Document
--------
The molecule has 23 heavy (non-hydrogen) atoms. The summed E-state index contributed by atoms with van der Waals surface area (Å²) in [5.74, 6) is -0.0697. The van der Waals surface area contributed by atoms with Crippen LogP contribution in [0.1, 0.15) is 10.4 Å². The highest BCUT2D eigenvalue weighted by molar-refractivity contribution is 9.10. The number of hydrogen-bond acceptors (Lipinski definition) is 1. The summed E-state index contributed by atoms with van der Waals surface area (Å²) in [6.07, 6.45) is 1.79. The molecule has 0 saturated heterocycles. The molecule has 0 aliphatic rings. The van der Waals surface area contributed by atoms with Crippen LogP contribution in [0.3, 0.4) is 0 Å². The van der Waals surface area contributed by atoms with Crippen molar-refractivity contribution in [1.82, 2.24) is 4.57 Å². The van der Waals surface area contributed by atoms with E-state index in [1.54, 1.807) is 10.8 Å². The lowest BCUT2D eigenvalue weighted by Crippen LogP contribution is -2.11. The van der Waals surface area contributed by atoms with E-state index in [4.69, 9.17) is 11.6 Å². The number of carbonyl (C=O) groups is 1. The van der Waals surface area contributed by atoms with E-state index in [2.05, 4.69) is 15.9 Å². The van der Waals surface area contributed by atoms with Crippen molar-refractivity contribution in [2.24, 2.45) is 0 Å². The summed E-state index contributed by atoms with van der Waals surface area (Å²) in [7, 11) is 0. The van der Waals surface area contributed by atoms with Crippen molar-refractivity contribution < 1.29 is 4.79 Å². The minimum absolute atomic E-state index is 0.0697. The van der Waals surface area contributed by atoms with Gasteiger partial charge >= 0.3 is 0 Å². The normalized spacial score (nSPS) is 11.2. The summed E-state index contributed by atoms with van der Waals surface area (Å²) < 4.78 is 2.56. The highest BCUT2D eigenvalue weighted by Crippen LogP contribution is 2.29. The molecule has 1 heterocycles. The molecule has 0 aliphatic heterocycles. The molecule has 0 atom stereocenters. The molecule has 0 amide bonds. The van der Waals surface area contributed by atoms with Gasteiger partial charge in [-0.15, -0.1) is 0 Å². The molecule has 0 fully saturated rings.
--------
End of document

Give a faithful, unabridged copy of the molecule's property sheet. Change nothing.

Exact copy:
The molecule has 23 heavy (non-hydrogen) atoms. The summed E-state index contributed by atoms with van der Waals surface area (Å²) in [5.74, 6) is -0.0697. The van der Waals surface area contributed by atoms with Crippen LogP contribution in [0.1, 0.15) is 10.4 Å². The highest BCUT2D eigenvalue weighted by molar-refractivity contribution is 9.10. The number of hydrogen-bond acceptors (Lipinski definition) is 1. The summed E-state index contributed by atoms with van der Waals surface area (Å²) in [6.07, 6.45) is 1.79. The molecule has 0 saturated heterocycles. The molecule has 0 aliphatic rings. The van der Waals surface area contributed by atoms with Crippen LogP contribution in [0.3, 0.4) is 0 Å². The van der Waals surface area contributed by atoms with Crippen molar-refractivity contribution in [1.82, 2.24) is 4.57 Å². The van der Waals surface area contributed by atoms with E-state index in [1.54, 1.807) is 10.8 Å². The lowest BCUT2D eigenvalue weighted by Crippen LogP contribution is -2.11. The van der Waals surface area contributed by atoms with E-state index in [4.69, 9.17) is 11.6 Å². The number of carbonyl (C=O) groups is 1. The van der Waals surface area contributed by atoms with E-state index in [2.05, 4.69) is 15.9 Å². The van der Waals surface area contributed by atoms with Crippen molar-refractivity contribution in [2.24, 2.45) is 0 Å². The summed E-state index contributed by atoms with van der Waals surface area (Å²) in [7, 11) is 0. The van der Waals surface area contributed by atoms with Crippen molar-refractivity contribution < 1.29 is 4.79 Å². The minimum absolute atomic E-state index is 0.0697. The van der Waals surface area contributed by atoms with Gasteiger partial charge >= 0.3 is 0 Å². The normalized spacial score (nSPS) is 11.2. The summed E-state index contributed by atoms with van der Waals surface area (Å²) < 4.78 is 2.56. The highest BCUT2D eigenvalue weighted by Crippen LogP contribution is 2.29. The molecule has 1 heterocycles. The molecule has 0 aliphatic heterocycles. The molecule has 0 atom stereocenters. The molecule has 0 amide bonds. The van der Waals surface area contributed by atoms with Gasteiger partial charge in [-0.15, -0.1) is 0 Å². The molecule has 0 fully saturated rings.